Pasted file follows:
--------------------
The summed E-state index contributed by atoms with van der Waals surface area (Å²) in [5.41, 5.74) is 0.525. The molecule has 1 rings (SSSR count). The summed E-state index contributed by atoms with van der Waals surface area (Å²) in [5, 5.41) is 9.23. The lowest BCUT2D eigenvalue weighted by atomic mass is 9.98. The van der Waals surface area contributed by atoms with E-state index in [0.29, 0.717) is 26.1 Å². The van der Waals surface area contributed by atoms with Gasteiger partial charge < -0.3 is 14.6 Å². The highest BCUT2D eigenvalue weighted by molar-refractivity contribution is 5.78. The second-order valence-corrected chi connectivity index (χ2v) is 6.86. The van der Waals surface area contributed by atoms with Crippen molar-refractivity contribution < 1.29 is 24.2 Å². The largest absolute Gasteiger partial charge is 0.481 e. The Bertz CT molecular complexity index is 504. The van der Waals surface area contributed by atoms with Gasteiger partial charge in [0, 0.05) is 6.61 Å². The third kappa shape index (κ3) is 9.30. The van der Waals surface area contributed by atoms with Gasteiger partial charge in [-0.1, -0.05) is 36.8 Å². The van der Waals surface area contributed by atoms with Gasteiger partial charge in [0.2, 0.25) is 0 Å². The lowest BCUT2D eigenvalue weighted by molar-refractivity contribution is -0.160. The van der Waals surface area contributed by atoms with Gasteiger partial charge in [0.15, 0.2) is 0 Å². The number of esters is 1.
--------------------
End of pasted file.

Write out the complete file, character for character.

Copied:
The summed E-state index contributed by atoms with van der Waals surface area (Å²) in [5.41, 5.74) is 0.525. The molecule has 1 rings (SSSR count). The summed E-state index contributed by atoms with van der Waals surface area (Å²) in [5, 5.41) is 9.23. The lowest BCUT2D eigenvalue weighted by atomic mass is 9.98. The van der Waals surface area contributed by atoms with E-state index in [0.29, 0.717) is 26.1 Å². The van der Waals surface area contributed by atoms with Gasteiger partial charge < -0.3 is 14.6 Å². The highest BCUT2D eigenvalue weighted by molar-refractivity contribution is 5.78. The second-order valence-corrected chi connectivity index (χ2v) is 6.86. The van der Waals surface area contributed by atoms with Crippen molar-refractivity contribution < 1.29 is 24.2 Å². The largest absolute Gasteiger partial charge is 0.481 e. The Bertz CT molecular complexity index is 504. The van der Waals surface area contributed by atoms with Gasteiger partial charge in [0, 0.05) is 6.61 Å². The third kappa shape index (κ3) is 9.30. The van der Waals surface area contributed by atoms with Gasteiger partial charge in [-0.1, -0.05) is 36.8 Å². The van der Waals surface area contributed by atoms with Gasteiger partial charge in [0.2, 0.25) is 0 Å². The lowest BCUT2D eigenvalue weighted by molar-refractivity contribution is -0.160. The van der Waals surface area contributed by atoms with Gasteiger partial charge in [0.15, 0.2) is 0 Å². The number of esters is 1.